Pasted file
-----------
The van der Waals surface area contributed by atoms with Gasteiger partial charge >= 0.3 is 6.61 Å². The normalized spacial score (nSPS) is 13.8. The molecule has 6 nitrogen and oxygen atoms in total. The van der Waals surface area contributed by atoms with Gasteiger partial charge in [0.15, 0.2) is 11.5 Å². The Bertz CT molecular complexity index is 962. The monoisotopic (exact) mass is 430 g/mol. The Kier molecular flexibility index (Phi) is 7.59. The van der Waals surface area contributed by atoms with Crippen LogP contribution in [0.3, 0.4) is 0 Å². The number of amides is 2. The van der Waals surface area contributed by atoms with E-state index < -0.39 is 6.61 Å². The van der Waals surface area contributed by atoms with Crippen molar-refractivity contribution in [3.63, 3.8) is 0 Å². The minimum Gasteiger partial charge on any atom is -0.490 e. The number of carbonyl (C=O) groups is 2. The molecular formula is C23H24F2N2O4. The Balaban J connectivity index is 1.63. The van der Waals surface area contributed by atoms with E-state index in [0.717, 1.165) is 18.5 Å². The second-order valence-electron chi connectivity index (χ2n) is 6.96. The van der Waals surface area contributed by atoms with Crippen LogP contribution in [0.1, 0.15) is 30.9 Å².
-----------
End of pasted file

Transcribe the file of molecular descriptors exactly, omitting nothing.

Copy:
The van der Waals surface area contributed by atoms with Gasteiger partial charge >= 0.3 is 6.61 Å². The normalized spacial score (nSPS) is 13.8. The molecule has 6 nitrogen and oxygen atoms in total. The van der Waals surface area contributed by atoms with Gasteiger partial charge in [0.15, 0.2) is 11.5 Å². The Bertz CT molecular complexity index is 962. The monoisotopic (exact) mass is 430 g/mol. The Kier molecular flexibility index (Phi) is 7.59. The van der Waals surface area contributed by atoms with Crippen LogP contribution in [0.3, 0.4) is 0 Å². The number of amides is 2. The van der Waals surface area contributed by atoms with E-state index < -0.39 is 6.61 Å². The van der Waals surface area contributed by atoms with Crippen molar-refractivity contribution in [3.63, 3.8) is 0 Å². The minimum Gasteiger partial charge on any atom is -0.490 e. The number of carbonyl (C=O) groups is 2. The molecular formula is C23H24F2N2O4. The Balaban J connectivity index is 1.63. The van der Waals surface area contributed by atoms with E-state index in [0.717, 1.165) is 18.5 Å². The second-order valence-electron chi connectivity index (χ2n) is 6.96. The van der Waals surface area contributed by atoms with Crippen LogP contribution in [0.1, 0.15) is 30.9 Å².